Paper: Enhanced near-infrared absorption for laser powder bed fusion using reduced graphene oxide.
Authors: Leung, C.L.A., Elizarova, I., Isaacs, M., Marathe, S., Saiz, E., Lee, P.D.
Publication: Applied Materials Today.
Laser powder bed fusion (LPBF) is an additive manufacturing (AM) process that uses a laser to create 3D objects from built-up layers of powder.
It allows unparalleled complexity and the fabrication of parts in a single step but there are limited choices of commercial powders for LPBF.
The laser absorbance, an area that is not well investigated, is one of the factors limiting powder choice.
Carbon additives are commonly used to promote near infra-red (NIR) absorbance of the powders but their efficiency is limited.
The paper authors combined the use of a custom-built In-Situ and Operando Process Replicator machine while performing synchrotron X-ray imaging with chemical characterisation techniques to explain the role of additives on NIR absorption, melt track and defect evolution mechanisms during LPBF.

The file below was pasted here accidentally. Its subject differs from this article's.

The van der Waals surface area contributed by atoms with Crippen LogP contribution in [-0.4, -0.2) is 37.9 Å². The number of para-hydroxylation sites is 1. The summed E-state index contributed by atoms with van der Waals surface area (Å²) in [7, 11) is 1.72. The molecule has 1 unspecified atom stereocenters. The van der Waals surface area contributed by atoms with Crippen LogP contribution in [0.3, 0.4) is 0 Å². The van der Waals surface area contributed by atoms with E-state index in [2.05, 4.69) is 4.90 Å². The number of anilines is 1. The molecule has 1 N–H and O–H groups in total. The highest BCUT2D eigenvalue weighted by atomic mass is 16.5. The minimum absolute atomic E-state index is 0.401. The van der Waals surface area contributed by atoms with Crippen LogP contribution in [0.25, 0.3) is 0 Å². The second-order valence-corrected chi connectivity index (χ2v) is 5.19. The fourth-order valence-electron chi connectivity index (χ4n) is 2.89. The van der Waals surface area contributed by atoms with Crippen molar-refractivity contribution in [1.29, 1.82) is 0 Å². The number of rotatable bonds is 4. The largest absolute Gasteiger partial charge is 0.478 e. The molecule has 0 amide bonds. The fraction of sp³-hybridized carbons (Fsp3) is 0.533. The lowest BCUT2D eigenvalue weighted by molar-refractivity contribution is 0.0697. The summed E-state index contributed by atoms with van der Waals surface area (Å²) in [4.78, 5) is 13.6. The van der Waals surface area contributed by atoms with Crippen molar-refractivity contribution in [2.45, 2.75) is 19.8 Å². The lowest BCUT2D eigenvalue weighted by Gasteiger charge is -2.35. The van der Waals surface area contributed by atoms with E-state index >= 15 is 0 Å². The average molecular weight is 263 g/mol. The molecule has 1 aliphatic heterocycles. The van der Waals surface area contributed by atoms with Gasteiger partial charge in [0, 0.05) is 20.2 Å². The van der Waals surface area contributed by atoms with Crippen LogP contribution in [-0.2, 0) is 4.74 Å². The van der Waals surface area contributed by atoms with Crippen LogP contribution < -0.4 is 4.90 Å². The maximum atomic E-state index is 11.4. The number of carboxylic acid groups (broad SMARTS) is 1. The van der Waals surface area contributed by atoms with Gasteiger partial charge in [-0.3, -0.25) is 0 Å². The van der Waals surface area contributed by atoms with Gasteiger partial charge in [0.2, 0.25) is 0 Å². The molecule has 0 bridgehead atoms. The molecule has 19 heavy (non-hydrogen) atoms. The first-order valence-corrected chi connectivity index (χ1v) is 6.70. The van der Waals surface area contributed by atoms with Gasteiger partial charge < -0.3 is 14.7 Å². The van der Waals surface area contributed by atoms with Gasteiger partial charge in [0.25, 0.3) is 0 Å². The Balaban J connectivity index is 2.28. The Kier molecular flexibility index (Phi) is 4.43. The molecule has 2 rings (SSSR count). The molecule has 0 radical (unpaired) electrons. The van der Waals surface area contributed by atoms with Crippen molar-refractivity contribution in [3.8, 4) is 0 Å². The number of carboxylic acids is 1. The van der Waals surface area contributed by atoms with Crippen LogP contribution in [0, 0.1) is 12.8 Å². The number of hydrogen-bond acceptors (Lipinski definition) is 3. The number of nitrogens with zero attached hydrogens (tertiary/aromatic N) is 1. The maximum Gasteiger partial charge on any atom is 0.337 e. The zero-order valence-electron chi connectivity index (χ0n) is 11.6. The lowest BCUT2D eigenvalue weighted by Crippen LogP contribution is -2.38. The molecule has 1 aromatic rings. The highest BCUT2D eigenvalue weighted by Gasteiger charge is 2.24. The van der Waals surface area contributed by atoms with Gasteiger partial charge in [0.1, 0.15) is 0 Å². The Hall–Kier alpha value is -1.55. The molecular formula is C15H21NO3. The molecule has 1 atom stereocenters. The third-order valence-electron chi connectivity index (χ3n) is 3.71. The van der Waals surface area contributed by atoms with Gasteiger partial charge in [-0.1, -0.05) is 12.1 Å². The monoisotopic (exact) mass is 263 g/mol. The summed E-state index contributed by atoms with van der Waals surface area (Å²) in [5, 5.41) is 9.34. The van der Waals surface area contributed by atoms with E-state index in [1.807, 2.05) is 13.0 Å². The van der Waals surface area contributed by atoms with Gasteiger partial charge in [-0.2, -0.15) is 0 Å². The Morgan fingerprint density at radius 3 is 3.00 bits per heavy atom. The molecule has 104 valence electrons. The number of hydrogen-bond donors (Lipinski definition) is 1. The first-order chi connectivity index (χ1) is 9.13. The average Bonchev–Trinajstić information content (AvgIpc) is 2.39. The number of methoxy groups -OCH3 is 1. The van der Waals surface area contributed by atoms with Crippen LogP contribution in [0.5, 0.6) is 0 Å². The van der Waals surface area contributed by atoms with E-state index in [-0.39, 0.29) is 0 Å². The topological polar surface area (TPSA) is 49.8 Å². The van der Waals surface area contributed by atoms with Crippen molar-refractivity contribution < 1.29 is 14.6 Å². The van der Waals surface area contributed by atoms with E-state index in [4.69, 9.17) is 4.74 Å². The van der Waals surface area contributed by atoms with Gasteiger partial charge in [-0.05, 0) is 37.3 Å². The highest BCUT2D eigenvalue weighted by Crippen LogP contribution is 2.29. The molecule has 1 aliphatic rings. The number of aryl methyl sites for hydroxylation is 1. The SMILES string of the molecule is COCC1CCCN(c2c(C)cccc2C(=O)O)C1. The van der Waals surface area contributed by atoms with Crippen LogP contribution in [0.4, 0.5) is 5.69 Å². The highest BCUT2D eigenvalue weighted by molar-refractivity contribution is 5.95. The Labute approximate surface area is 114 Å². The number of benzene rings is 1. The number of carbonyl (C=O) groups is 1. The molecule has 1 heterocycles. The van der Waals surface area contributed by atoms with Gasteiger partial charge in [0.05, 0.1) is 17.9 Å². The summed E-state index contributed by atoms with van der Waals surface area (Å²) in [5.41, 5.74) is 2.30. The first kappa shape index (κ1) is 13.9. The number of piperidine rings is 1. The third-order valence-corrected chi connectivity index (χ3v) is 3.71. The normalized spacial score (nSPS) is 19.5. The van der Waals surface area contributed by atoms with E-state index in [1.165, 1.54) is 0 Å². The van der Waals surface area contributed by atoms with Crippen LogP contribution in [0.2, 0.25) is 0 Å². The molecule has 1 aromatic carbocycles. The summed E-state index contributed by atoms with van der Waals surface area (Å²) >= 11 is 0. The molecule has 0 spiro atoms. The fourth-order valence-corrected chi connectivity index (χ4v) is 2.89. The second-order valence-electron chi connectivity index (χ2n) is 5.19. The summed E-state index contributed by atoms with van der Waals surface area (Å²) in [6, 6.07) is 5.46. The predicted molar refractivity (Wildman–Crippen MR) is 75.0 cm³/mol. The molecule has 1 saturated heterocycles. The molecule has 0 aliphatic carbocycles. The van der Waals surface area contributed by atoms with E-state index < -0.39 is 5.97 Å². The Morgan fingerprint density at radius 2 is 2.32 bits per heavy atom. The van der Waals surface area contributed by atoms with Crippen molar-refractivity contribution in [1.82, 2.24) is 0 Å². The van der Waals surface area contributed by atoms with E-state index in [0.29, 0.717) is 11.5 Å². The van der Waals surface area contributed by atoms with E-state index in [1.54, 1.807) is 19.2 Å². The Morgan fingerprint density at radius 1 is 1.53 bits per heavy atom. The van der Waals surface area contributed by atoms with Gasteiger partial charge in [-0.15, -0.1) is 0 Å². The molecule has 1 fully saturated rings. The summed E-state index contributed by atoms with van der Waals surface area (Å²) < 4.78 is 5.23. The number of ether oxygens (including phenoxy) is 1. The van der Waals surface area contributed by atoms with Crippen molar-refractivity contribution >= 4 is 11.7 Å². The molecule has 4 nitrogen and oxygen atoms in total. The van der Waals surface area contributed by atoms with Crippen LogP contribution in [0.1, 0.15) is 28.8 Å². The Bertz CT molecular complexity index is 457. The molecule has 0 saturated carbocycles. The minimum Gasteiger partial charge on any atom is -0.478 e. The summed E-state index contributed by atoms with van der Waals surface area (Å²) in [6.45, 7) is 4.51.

The paper details the first successful demonstration of reduced graphene oxide (rGO) as a NIR absorber for AM powder feedstock and the first in-situ quantification of AM fused silica, revealing laser-matter interaction and powder consolidation mechanisms.
The authors used an rGO additive to enable LPBF of low NIR absorbance powder, SiO 2, resulting in glass tracks with overhang features without pre or post heat treatment.
Their approach will dramatically widen the palette of materials available and enable existing LPBF machines to process low absorbance powder, such as SiO 2, using a NIR beam.
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The image below shows Laser Powder Bed Fusion (LPBF) of fused silica, SiO2, powder mixtures using a near-infrared laser beam: “a) Schematic of the powder production process where powder mixtures undergo mechanical mixing, drying, and sieving, resulting in SiO2 + nano carbon or SiO2 + reduced graphene oxide (after heat treatment) - insets show the typical powder morphology; b) glass mixtures are then processed by an In-Situ and Operando Process Replicator (ISOPR) to produce large-scale sample coupons and c) glass structures of Imperial College London crossover with University College London (ICL x UCL).” Reprinted from Applied Materials Today, 23, Leung, C.L.A., et al., Enhanced near-infrared absorption for laser powder bed fusion using reduced graphene oxide. Copyright (2021), with permission from Elsevier.